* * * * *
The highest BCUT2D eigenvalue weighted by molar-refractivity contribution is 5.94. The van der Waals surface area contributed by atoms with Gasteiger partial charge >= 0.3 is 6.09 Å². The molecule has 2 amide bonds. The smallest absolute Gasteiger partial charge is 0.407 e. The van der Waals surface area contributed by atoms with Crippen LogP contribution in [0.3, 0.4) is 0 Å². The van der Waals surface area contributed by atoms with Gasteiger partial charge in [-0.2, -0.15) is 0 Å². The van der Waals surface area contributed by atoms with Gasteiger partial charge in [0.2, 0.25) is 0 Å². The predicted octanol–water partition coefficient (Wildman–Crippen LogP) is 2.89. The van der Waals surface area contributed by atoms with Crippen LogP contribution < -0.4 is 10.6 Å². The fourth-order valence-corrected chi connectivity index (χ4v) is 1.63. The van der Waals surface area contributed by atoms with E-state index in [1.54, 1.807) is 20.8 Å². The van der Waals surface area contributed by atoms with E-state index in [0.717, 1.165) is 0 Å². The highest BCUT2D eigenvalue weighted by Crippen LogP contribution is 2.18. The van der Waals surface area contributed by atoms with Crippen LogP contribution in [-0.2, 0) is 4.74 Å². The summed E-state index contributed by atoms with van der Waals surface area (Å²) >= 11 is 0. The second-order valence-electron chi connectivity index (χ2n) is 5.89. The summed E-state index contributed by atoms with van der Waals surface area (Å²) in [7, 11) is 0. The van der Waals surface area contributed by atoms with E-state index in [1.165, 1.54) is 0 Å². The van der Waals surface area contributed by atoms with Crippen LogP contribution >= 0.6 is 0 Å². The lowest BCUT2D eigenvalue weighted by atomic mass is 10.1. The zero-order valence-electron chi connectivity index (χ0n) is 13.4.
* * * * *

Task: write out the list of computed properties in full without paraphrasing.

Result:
The highest BCUT2D eigenvalue weighted by molar-refractivity contribution is 5.94. The van der Waals surface area contributed by atoms with Gasteiger partial charge >= 0.3 is 6.09 Å². The molecule has 2 amide bonds. The smallest absolute Gasteiger partial charge is 0.407 e. The van der Waals surface area contributed by atoms with Crippen LogP contribution in [0.3, 0.4) is 0 Å². The van der Waals surface area contributed by atoms with Gasteiger partial charge in [-0.2, -0.15) is 0 Å². The van der Waals surface area contributed by atoms with Gasteiger partial charge in [0.2, 0.25) is 0 Å². The predicted octanol–water partition coefficient (Wildman–Crippen LogP) is 2.89. The van der Waals surface area contributed by atoms with Crippen LogP contribution < -0.4 is 10.6 Å². The fourth-order valence-corrected chi connectivity index (χ4v) is 1.63. The van der Waals surface area contributed by atoms with E-state index in [1.54, 1.807) is 20.8 Å². The van der Waals surface area contributed by atoms with E-state index in [0.717, 1.165) is 0 Å². The highest BCUT2D eigenvalue weighted by Crippen LogP contribution is 2.18. The van der Waals surface area contributed by atoms with Crippen LogP contribution in [-0.2, 0) is 4.74 Å². The summed E-state index contributed by atoms with van der Waals surface area (Å²) >= 11 is 0. The second-order valence-electron chi connectivity index (χ2n) is 5.89. The summed E-state index contributed by atoms with van der Waals surface area (Å²) in [7, 11) is 0. The van der Waals surface area contributed by atoms with E-state index in [1.165, 1.54) is 0 Å². The van der Waals surface area contributed by atoms with Crippen LogP contribution >= 0.6 is 0 Å². The lowest BCUT2D eigenvalue weighted by atomic mass is 10.1. The zero-order valence-electron chi connectivity index (χ0n) is 13.4.